Music / Premieres
Words and interview by Francis Tait
Saturday 28th July, 2018
We have the great privilege of premiering Portal, the hooky-as-hell new 3-track EP from Boston-based, Gold Coast via Melbourne export JIM ALXNDR, and his first with US label Keats//Collective.
Since establishing the JIM ALXNDR alias, producer and multi-instrumentalist James Vincent has been operating as somewhat of a musical chameleon - releasing an array of music ranging from synth drenched funk jams, silky beat tapes, the odd neo-classical odyssey and production for the likes of Citizen Kay and Dylan Joel. With Portal however, it immediately feels as if JIM ALXNDR is honing in on an all-encompassing, distinctive flare - and it’s really exciting. Portal is just over ten minutes of super hooky alternative RnB, with nods to 70s style funk and modern jazz, that feels like a natural step forward for JIM ALXNDR, whilst skilfully maintaining the exciting unpredictability of his previous outputs. Within the Keats//Collective's intimidatingly good back catalogue of eclectic production, Portal more than holds its own and is an exciting indication on where JIM ALXNDR could be driving this thing.

I can not stress enough how many bloody good hooks there are too. I keep checking at the end of each song to see if there's more.

We got in touch with JIM ALXNDR to tell us a little about what’s behind the EP, the honing-in-on-that-sound journey and whether he’ll be back here any time soon.

TJ: Congrats on the new EP! Tell us a little about what’s behind it.

JA: Thanks man! I think this is the first conscious step I’ve taken in the direction of trying to define my sound concisely. Coming off the back of a pretty broad range of styles in my last couple of releases (beats, and then orchestral music) I felt like I needed to concentrate on one area of my musical palette for a little while, and put that period of my life into a little package – so I guess that’s what this EP is.

This one feels like you’ve really nailed the sound you’ve been working towards. Was it difficult trying to capture that?

I think that the process in trying to ‘find my sound’ was (and I guess still is) a long one, especially coming from a wide range of styles growing up. I feel like for a while I’ve been musically confused, because I’m interested in a lot of different music (eg. John Farnham, Herbie Hancock and Arca all exist on my ‘Bangers’ playlist on Spotify) and also a lot of different ways of expressing myself musically, but I think this EP represents me finding a way to bring all of these different expressions into one place. Trying to capture my sound in itself wasn’t too difficult, but being able to let go of being insecure/unsure about what my sound is was difficult.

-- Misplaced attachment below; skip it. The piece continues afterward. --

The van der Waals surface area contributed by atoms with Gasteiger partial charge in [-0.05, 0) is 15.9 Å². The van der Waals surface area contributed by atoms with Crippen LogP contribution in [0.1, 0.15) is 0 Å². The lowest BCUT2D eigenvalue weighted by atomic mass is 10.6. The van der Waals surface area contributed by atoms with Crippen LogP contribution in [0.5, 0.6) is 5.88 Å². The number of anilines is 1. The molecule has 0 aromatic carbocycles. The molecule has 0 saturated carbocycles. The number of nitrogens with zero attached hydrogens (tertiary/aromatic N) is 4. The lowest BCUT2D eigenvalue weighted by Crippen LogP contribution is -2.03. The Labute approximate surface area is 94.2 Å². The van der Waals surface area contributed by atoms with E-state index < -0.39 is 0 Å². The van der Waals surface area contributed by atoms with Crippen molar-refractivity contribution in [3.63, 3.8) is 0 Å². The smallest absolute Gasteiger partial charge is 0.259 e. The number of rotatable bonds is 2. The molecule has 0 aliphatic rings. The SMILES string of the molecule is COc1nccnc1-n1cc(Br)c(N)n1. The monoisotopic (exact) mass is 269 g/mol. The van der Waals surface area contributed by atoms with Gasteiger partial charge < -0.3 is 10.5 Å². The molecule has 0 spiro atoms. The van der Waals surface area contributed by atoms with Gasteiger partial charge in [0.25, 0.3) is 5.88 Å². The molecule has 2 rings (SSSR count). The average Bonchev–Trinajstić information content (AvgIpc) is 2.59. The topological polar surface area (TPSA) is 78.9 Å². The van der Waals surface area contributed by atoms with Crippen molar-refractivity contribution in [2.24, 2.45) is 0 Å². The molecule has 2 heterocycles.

The instrumentation and musicianship on this thing also says a lot about who you want to be as a musician and what inspires you. Was that a tricky task to get right?

I think that once I felt confident that I was expressing my own sound, I let my instinct lead the way in terms of the decisions about production. Exploring lead to a lot of the creative decisions on the EP that I’m happy with; for example, ‘Convo’ started because I decided to buy a guitar and only learn it in alternate tunings (I think the one I used for that track was Eb-G-Eb-F-Bb-D). I think that broadly – yes, it was a tricky task to get right because I needed to get to a place where insecurity didn’t get in the way of making decisions but once I was there, I just followed my ear basically.

This is also your first release through US based label ‘Keats Collective’. How’d that relationship come about?

A teacher of mine from back home actually showed me Keats Collective a couple of years ago. It was interesting, because in our lessons we were kind of trying to understand the history of music and where things came from (listening/studying things like James Brown and Kraftwerk etc), and one day he was basically like ‘check out this fresh music, you’ll like it’. I was expecting some old school jams (as that’s what we were checking out at the time), but what came out was some of the coolest music I’d heard in my life at that point. About two years later whilst I was living in Spain, I was procrastinating and came across the Keats Bandcamp and spotted an email address, so I sent an email with a demo for fun. To my surprise, about 3 weeks later they hit me back and said they were interested in releasing the EP with me and I guess the rest is history.

Since we last spoke, you’ve been pretty busy. Talk us through what you’ve been up to.

Well, for the first half of this year I studied in Spain, which was a great vibe and a great time for me to really start to concentrate on the JIM ALXNDR stuff. Recently I’ve been back in the States working on the next few releases for JIM ALXNDR as well as finishing off an EP for my other project – ‘Lorelai’. I think at this point, I’m trying to make as much music as I can possibly make whilst I’m not caught up in studying or moving around too much.

What have you got in store for the rest of 2018? Will we be seeing a JIM ALXNDR set back home before the end of the year?

I make so much music that people never actually hear, and I feel like I’m in a place as an artist where I feel comfortable sharing some of that with more and more people, so the rest of 2018 definitely has a few more JIM ALXNDR releases in store (which is hopefully exciting news). Unfortunately I can’t come back to Aus until next year cause of visa stuff (boo) but when I’m back in town, I’ll definitely make the most of the Aussie scene (cause it’s full of seriously amazing stuff).

Check out ‘Portal’ above, and follow JIM ALXNDR over on Facebook to keep an ear on all he has planned for the rest of the year.